KHN Morning Briefing

Summaries of health policy coverage from major news organizations.

N.H. Hospitals Sue Over Medicaid Payments

As states seek to keep spending down for the health care program for low-income and disabled residents, they look to trim reimbursement rates and move more enrollees to private plans that control costs. Some of those efforts are covered today by a variety of news outlets.

The Associated Press/Boston Globe: 10 Hospitals Sue NH Over Medicaid Funding
Ten hospitals sued New Hampshire in federal court Monday over the state's payments to them for caring for Medicaid patients, claiming the inadequate reimbursement is jeopardizing the poor's access to health care. The lawsuit filed in U.S. District Court, claims the state is violating the federal Medicaid Act by providing insufficient payment to them and their doctors to treat Medicaid patients. Medicaid is the state-federal health care program for the poor (Love, 7/25). 

Kaiser Health News: Louisiana Medicaid Moves To Managed Care
Louisiana health officials announced Monday that five health plans won bids to manage care for 892,000 low-income Medicaid patients - a first for the state that will be worth an estimated $2.2 billion in new revenues for the companies. The announcement is the latest step in a four-year march to managed care. ... The state chose plans that had "significant experience" running Medicaid plans in other states and that had succeeded in changing "the behavior of enrollees" and doctors to drive costs down, (Bruce Greenstein, secretary of the Department of Health and Hospitals) said (Weaver, 7/25).

The (New Orleans) Times-Picayune: Jindal Administration Announces Firms For Medicaid Privatization
The state health department today identified five companies to run a $2.2 billion privatization of the Louisiana Medicaid insurance program for low-income children and adults. The firms still must clear additional rounds of government evaluation, including by the federal agency responsible for the Medicaid program, before Medicaid recipients can join the new managed-care networks later this year. But the announcement is a key juncture for Gov. Bobby Jindal's signature health-care initiative (Barrow, 7/25). 

Marketplace: Arizona Takes A Stand On Medicaid
(Arizona) plans to save half a billion dollars by cutting the number of people getting healthcare through Medicaid. Arizona sent out a quarter million notices this month explaining the change to its Medicaid program. The state is not cutting coverage, it's freezing enrollment for a population most states don't cover -- childless adults. So, if recipients fails to renew their policy, or becomes ineligible because their earnings exceed the income threshold, they can't renew their policy (Atkinson and Vanek-Smith, 7/26).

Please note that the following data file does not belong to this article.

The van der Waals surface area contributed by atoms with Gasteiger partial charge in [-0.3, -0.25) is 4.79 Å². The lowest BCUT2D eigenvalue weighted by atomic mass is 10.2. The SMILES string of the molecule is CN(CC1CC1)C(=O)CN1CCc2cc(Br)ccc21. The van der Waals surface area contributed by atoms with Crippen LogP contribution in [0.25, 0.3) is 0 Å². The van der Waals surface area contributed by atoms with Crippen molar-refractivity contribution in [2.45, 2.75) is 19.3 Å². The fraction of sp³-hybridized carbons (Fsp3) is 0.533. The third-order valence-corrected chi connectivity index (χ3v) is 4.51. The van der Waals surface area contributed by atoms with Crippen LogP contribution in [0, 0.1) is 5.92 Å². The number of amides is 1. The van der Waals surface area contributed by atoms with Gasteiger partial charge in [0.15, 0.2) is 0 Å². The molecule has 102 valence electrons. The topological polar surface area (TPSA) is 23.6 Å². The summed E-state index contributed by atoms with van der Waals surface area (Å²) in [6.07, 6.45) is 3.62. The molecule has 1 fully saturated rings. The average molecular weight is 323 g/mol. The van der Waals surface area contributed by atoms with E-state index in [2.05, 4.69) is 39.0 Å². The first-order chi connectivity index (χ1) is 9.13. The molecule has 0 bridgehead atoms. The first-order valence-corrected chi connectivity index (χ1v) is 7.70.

Georgia Health News: Navigant Gets Nod On Medicaid Redesign
Navigant Consulting is the apparent winner of a $3.3 million contract to study options for redesigning the state's Medicaid and PeachCare programs. The winning contractor will have the task of reviewing Georgia's current managed care program - which covers more than 1 million Medicaid and PeachCare for Kids beneficiaries - and those models developed by other states. The commissioner of the agency that runs Medicaid in Georgia, David Cook, has said he wants to take a comprehensive look at alternatives to the HMO-like structure launched by former Gov. Sonny Perdue (Miller, 7/25). 

Sarasota Herald-Tribune: Critics Seek To Stop Florida's Medicaid Handoff
As Florida nears the Aug. 1 deadline to submit to the federal government its blueprint for shifting 3 million Medicaid patients into managed care plans, opponents are busy asking the Centers for Medicare and Medicaid Services to turn the state down flat. After Florida lawmakers voted to expand a controversial five-county pilot project statewide in hopes of stemming runaway Medicaid costs, health care providers and advocates knocked the idea at workshops across the state. The Elder Law Section of the Florida Bar especially criticized the intention to start with elderly long-term care patients, who were not even part of the pilot (Peters Smith, 7/25). 

Kansas Health Institute News: State Medicaid Officials Announce New Schedule For Digital Health Records Exchange
Kansas officials by now had expected to be making incentive payments to doctors and hospitals who had linked to a new digital health information exchange created for the state's Medicaid program. But ... [the] system and first payments won't be launched until at least the end of this year but more likely early in 2012, officials said, due to the state's delays in preparing its exchange plan for needed federal approval. Another hurdle has been the technical difficulties (Shields, 7/25).

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